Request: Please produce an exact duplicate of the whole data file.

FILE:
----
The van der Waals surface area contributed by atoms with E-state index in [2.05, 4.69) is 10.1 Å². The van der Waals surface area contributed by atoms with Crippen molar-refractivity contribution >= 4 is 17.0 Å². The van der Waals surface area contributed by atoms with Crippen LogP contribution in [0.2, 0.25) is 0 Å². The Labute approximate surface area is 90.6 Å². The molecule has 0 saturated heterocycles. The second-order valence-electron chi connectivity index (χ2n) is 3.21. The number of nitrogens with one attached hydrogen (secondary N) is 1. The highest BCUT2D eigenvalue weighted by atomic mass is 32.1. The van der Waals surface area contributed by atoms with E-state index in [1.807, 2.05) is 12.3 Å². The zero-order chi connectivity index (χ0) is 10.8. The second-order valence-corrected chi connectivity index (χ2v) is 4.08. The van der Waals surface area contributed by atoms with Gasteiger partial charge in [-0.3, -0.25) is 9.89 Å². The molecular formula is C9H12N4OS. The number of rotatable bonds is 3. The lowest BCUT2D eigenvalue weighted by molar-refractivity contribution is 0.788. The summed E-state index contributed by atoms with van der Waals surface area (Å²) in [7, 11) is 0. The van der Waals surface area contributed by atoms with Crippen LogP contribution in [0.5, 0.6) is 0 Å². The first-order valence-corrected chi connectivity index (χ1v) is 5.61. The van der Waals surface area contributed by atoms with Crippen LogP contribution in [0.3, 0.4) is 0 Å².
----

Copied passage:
The van der Waals surface area contributed by atoms with E-state index in [2.05, 4.69) is 10.1 Å². The van der Waals surface area contributed by atoms with Crippen molar-refractivity contribution >= 4 is 17.0 Å². The van der Waals surface area contributed by atoms with Crippen LogP contribution in [0.2, 0.25) is 0 Å². The Labute approximate surface area is 90.6 Å². The molecule has 0 saturated heterocycles. The second-order valence-electron chi connectivity index (χ2n) is 3.21. The number of nitrogens with one attached hydrogen (secondary N) is 1. The highest BCUT2D eigenvalue weighted by atomic mass is 32.1. The van der Waals surface area contributed by atoms with E-state index in [1.807, 2.05) is 12.3 Å². The zero-order chi connectivity index (χ0) is 10.8. The second-order valence-corrected chi connectivity index (χ2v) is 4.08. The van der Waals surface area contributed by atoms with Gasteiger partial charge in [-0.3, -0.25) is 9.89 Å². The molecular formula is C9H12N4OS. The number of rotatable bonds is 3. The lowest BCUT2D eigenvalue weighted by molar-refractivity contribution is 0.788. The summed E-state index contributed by atoms with van der Waals surface area (Å²) in [7, 11) is 0. The van der Waals surface area contributed by atoms with Crippen LogP contribution in [0.5, 0.6) is 0 Å². The first-order valence-corrected chi connectivity index (χ1v) is 5.61. The van der Waals surface area contributed by atoms with Crippen LogP contribution in [0.3, 0.4) is 0 Å².